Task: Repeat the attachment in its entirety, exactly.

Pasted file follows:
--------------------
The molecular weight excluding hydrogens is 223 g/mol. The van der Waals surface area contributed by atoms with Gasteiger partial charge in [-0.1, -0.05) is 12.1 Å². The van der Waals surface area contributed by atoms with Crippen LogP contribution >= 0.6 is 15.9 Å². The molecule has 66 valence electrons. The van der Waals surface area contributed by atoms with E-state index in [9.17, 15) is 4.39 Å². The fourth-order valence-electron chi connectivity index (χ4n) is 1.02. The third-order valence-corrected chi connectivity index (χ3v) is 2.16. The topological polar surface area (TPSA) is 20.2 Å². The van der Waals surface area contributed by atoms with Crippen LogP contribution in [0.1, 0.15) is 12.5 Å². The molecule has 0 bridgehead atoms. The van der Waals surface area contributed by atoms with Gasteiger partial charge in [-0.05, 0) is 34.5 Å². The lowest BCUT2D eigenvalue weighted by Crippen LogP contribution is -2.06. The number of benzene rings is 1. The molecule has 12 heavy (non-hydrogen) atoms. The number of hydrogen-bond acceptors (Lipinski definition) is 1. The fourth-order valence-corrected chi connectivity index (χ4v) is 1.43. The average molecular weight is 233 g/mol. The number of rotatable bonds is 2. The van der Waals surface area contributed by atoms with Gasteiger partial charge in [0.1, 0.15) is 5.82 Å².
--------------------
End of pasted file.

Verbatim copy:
The molecular weight excluding hydrogens is 223 g/mol. The van der Waals surface area contributed by atoms with Gasteiger partial charge in [-0.1, -0.05) is 12.1 Å². The van der Waals surface area contributed by atoms with Crippen LogP contribution >= 0.6 is 15.9 Å². The molecule has 66 valence electrons. The van der Waals surface area contributed by atoms with E-state index in [9.17, 15) is 4.39 Å². The fourth-order valence-electron chi connectivity index (χ4n) is 1.02. The third-order valence-corrected chi connectivity index (χ3v) is 2.16. The topological polar surface area (TPSA) is 20.2 Å². The van der Waals surface area contributed by atoms with Crippen LogP contribution in [0.1, 0.15) is 12.5 Å². The molecule has 0 bridgehead atoms. The van der Waals surface area contributed by atoms with Gasteiger partial charge in [-0.05, 0) is 34.5 Å². The lowest BCUT2D eigenvalue weighted by Crippen LogP contribution is -2.06. The number of benzene rings is 1. The molecule has 12 heavy (non-hydrogen) atoms. The number of hydrogen-bond acceptors (Lipinski definition) is 1. The fourth-order valence-corrected chi connectivity index (χ4v) is 1.43. The average molecular weight is 233 g/mol. The number of rotatable bonds is 2. The van der Waals surface area contributed by atoms with Gasteiger partial charge in [0.1, 0.15) is 5.82 Å².